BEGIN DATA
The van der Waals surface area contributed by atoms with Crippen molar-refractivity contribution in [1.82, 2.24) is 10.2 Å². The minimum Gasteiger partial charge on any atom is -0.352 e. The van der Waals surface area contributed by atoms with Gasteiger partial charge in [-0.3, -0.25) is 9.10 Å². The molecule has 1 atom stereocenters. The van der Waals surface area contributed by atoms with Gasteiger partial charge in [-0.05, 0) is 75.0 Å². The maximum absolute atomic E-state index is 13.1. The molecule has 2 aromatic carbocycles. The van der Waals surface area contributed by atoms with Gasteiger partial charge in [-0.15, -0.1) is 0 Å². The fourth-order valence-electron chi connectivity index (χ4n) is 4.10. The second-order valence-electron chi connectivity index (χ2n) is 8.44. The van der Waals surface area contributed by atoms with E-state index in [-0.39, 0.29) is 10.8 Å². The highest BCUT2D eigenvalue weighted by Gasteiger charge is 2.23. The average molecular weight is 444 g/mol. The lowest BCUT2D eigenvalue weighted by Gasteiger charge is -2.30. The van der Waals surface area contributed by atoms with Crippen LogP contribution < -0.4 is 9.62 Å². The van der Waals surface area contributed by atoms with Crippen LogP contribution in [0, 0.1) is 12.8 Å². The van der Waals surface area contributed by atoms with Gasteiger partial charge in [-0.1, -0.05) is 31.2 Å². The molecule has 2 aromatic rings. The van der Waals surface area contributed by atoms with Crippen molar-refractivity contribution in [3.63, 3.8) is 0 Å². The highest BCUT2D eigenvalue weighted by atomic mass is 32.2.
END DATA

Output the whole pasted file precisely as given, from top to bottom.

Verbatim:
The van der Waals surface area contributed by atoms with Crippen molar-refractivity contribution in [1.82, 2.24) is 10.2 Å². The minimum Gasteiger partial charge on any atom is -0.352 e. The van der Waals surface area contributed by atoms with Gasteiger partial charge in [-0.3, -0.25) is 9.10 Å². The molecule has 1 atom stereocenters. The van der Waals surface area contributed by atoms with Gasteiger partial charge in [-0.05, 0) is 75.0 Å². The maximum absolute atomic E-state index is 13.1. The molecule has 2 aromatic carbocycles. The van der Waals surface area contributed by atoms with Gasteiger partial charge in [-0.15, -0.1) is 0 Å². The fourth-order valence-electron chi connectivity index (χ4n) is 4.10. The second-order valence-electron chi connectivity index (χ2n) is 8.44. The van der Waals surface area contributed by atoms with E-state index in [-0.39, 0.29) is 10.8 Å². The highest BCUT2D eigenvalue weighted by Gasteiger charge is 2.23. The average molecular weight is 444 g/mol. The lowest BCUT2D eigenvalue weighted by Gasteiger charge is -2.30. The van der Waals surface area contributed by atoms with Crippen LogP contribution < -0.4 is 9.62 Å². The van der Waals surface area contributed by atoms with Crippen LogP contribution in [0, 0.1) is 12.8 Å². The van der Waals surface area contributed by atoms with Gasteiger partial charge in [-0.1, -0.05) is 31.2 Å². The molecule has 2 aromatic rings. The van der Waals surface area contributed by atoms with Crippen molar-refractivity contribution in [3.63, 3.8) is 0 Å². The highest BCUT2D eigenvalue weighted by atomic mass is 32.2.